• Net revenue per month: The amount of money a private practice actually collects. A very common mistake clinic owners make is keeping track of the amount the clinic bills for; however, what a clinic bills for and what a clinic receives are two very different numbers. By calculating how much the clinic collects, you are able to have a more accurate representation of how much revenue the clinic is bringing in per month and adjust accordingly, if needed, for continued clinic growth.
  • Revenue per therapist: The amount of revenue each therapist is bringing into the clinic on a monthly basis. This metric allows clinic owners to see how productive their therapists are being throughout the month and whether they are effectively managing their time and billing.
  • Billing metrics:
  • Days in Receivable Outstanding (DRO): This measures the average amount of time required to collect charges from the financially responsible party. This is an important metric to keep track of because it allows you to evaluate how quickly you are being paid, either by the insurance company or the patient. Ideally you want your DRO at less than 35 days and if anything is in your 50+ days bucket, then that needs to be more closely looked at as it is cause for concern.
  • Profit/Loss: This report identifies the clinic’s overall net profit or loss and is a report that should be run weekly, monthly and annually. The clinic’s net profit/loss can be calculated by taking the clinic’s weekly, monthly, or annual net revenue and subtracting all of the necessary expenses, based on the respective report being run. This report is critical to understanding the health of your clinic and provides you with crucial information, such as the number of patients you must see, and the amount of money you must be making each month or year to turn a profit.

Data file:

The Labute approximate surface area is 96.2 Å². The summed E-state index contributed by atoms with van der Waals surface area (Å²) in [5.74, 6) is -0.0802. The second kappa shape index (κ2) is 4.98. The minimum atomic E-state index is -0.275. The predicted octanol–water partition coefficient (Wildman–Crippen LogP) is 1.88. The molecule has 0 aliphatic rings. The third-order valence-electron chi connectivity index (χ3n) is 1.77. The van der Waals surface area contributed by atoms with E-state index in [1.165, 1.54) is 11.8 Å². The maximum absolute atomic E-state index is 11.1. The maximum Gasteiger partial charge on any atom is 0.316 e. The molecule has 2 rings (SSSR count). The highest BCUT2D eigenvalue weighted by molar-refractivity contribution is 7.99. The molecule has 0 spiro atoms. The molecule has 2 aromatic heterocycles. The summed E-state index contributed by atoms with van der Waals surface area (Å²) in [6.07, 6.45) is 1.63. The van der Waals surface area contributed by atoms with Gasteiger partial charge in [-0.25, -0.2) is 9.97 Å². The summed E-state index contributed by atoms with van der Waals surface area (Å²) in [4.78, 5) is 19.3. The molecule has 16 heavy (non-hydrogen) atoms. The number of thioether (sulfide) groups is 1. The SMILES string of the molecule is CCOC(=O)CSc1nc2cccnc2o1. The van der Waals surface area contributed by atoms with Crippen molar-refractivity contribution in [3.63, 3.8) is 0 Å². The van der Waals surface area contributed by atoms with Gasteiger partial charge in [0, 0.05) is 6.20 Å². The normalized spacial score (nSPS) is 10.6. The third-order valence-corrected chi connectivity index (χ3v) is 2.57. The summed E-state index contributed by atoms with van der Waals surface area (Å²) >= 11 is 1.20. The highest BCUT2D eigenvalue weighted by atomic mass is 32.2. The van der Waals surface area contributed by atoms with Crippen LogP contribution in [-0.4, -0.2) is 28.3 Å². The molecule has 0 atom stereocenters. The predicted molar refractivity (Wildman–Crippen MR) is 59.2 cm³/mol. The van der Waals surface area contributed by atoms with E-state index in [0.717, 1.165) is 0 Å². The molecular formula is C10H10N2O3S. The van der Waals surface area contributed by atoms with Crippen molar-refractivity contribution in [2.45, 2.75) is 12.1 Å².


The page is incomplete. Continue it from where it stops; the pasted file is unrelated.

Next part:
**NOTE: All of these reports can be run on a weekly, monthly and annual basis, depending on how closely you want to keep track of these specific metrics. At the absolute minimum, each of the above reports should be run on a monthly basis to keep track of your clinic’s progress.

Keeping track of all of the necessary reports that should be run when owning and managing a private practice clinic is confusing and quite frankly, exhausting. Not only that, but manually creating these reports is extremely time consuming and can result in human error and wanting to pull your hair out. To avoid all of that unnecessary stress and potential error, consider investing in an EMR system, such as HelloNote. HelloNote is an all inclusive EMR documentation software for physical therapy clinics that not only includes documentation capabilities, but also assists with billing and all of your reporting needs. By keeping track of the above metrics, you are well on your way to owning and running a successful private practice!

Resources:

https://blog.therapydia.com/top-15-physical-therapy-clinic-metrics/

http://www.ppsimpact.org/measure-your-success-one-metric-at-a-time/?print=print

https://blog.fyzicalfranchise.com/business-metrics-you-should-track-in-a-physical-therapy-business